Banal platitudes like this are the typical drum beat of our most ardent and well-intentioned gun control advocates. David Hogg and Fred Guttenberg are just two examples. I mention them not to disparage them but only to provide two examples of passionate, dedicated, and well-meaning gun control leaders who are failing us. Their milksop calls for “sensible gun legislation” are not fresh and new. These are the same old same old we have been hearing as long as there has been a gun debate.
Their calls for incremental reforms only help convince a bullet-riddled population that they cannot realistically hope for any more than the most bromide of relief from gun violence. In fact, the NRA would do well to fund our gun control advocates as they serve the gun industry by offering placating calls for ineffective half-measures, measures that, even if enacted, would do little to nothing to address the real problem — guns in our population.
Almost every supposed activist gun control advocate appearing in the media goes to great pains to preface every comment with assurances that they are gun owners themselves, that they hunt, and that they ardently support the 2nd amendment. They feel it is crucial that we know first and foremost that they are not trying to take away anyone’s gun. They go to great lengths to reassure pro-gun viewers that they are only advocating for a few modest, sensible gun reforms. Perhaps the very anodyne tone of their activism is what makes them attractive to controversy-shy media outlets fearful of being called too radical.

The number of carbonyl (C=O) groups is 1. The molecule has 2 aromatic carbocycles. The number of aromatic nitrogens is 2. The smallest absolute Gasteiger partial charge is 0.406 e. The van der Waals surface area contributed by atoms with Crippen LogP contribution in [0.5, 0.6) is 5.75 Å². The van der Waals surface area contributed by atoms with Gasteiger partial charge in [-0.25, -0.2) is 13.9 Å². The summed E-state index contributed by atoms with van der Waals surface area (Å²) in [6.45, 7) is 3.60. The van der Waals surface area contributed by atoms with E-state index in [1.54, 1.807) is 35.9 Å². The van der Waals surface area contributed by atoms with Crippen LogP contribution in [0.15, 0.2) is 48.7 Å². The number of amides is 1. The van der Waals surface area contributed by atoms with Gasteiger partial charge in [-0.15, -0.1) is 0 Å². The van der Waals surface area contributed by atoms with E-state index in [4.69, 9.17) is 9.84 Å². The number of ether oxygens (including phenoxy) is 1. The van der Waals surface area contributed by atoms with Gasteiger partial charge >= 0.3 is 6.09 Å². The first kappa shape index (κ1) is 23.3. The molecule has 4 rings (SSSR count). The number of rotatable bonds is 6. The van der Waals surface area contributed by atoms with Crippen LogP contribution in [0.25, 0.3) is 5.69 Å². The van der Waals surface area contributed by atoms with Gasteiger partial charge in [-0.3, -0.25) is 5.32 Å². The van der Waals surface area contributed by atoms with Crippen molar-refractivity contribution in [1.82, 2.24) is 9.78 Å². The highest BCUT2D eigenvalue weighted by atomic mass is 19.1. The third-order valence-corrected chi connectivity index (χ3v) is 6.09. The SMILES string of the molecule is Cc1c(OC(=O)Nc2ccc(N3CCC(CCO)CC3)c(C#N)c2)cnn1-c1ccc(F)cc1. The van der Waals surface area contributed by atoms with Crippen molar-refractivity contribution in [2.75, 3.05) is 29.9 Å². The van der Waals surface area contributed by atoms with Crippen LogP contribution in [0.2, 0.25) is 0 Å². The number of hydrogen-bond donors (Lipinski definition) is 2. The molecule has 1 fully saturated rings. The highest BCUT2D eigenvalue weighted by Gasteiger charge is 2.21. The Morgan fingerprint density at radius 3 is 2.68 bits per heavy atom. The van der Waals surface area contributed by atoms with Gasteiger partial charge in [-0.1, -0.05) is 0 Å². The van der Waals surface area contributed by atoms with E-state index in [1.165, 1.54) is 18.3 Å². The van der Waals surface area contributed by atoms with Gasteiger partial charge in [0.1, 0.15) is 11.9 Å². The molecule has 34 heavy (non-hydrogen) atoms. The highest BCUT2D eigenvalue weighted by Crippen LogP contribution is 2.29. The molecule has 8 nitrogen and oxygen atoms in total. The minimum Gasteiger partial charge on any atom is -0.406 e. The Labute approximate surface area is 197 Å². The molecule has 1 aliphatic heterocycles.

Given the lengths to which gun control activists go in their efforts to praise guns and gun ownership, it is sometimes difficult to see what side they are on. They seem to spend more time legitimizing and validating an inviolate right to gun ownership than they do condemning the key enabler of gun violence, namely guns.
The sensible, modest calls to action from our gun control advocates are simply inadequate to the urgency of the gun problem we face. The truth of this seems blatantly evident but yet we are continually assured and largely convinced that modest reforms are the most we can hope to achieve. I for one refuse to believe that we cannot do far, far better. And do far, far better we must.
One might think that our failure to institutionalize even the most modest gun control measures proves that we cannot reasonably hope to achieve more. There is some logic to the view that if one demands too much one will get nothing. But in this case that has proven to be failed logic. It is also true that sometimes, when pushing against a deeply rooted barrier with a lot of inertia, that no modest pressure, however persistent, will ever cause it to budge significantly. Only by the exertion of tremendous force can one hope to break it free and gain any momentum. Clearly no number of mass shootings alone will ever break the iron will of gun enthusiasts and profiteers.